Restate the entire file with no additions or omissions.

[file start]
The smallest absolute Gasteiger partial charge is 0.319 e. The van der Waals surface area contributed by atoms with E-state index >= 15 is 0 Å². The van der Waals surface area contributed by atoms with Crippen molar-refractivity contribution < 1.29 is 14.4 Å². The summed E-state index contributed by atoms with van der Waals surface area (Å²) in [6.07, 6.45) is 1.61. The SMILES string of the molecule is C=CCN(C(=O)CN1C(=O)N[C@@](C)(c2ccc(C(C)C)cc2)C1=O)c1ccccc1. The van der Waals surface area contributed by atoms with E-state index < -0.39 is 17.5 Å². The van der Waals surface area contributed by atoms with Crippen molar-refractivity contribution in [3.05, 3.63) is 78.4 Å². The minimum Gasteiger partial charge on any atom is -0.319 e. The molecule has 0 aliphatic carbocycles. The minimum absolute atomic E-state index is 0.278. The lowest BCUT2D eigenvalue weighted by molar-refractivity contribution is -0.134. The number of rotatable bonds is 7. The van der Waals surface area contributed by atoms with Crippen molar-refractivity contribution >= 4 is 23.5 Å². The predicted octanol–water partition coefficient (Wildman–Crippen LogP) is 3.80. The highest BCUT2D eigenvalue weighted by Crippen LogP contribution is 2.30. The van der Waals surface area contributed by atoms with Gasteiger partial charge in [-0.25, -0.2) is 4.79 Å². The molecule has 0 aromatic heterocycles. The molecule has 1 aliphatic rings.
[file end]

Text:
The smallest absolute Gasteiger partial charge is 0.319 e. The van der Waals surface area contributed by atoms with E-state index >= 15 is 0 Å². The van der Waals surface area contributed by atoms with Crippen molar-refractivity contribution < 1.29 is 14.4 Å². The summed E-state index contributed by atoms with van der Waals surface area (Å²) in [6.07, 6.45) is 1.61. The SMILES string of the molecule is C=CCN(C(=O)CN1C(=O)N[C@@](C)(c2ccc(C(C)C)cc2)C1=O)c1ccccc1. The van der Waals surface area contributed by atoms with E-state index < -0.39 is 17.5 Å². The van der Waals surface area contributed by atoms with Crippen molar-refractivity contribution in [3.05, 3.63) is 78.4 Å². The minimum Gasteiger partial charge on any atom is -0.319 e. The molecule has 0 aliphatic carbocycles. The minimum absolute atomic E-state index is 0.278. The lowest BCUT2D eigenvalue weighted by molar-refractivity contribution is -0.134. The number of rotatable bonds is 7. The van der Waals surface area contributed by atoms with Crippen molar-refractivity contribution >= 4 is 23.5 Å². The predicted octanol–water partition coefficient (Wildman–Crippen LogP) is 3.80. The highest BCUT2D eigenvalue weighted by Crippen LogP contribution is 2.30. The van der Waals surface area contributed by atoms with Gasteiger partial charge in [-0.25, -0.2) is 4.79 Å². The molecule has 0 aromatic heterocycles. The molecule has 1 aliphatic rings.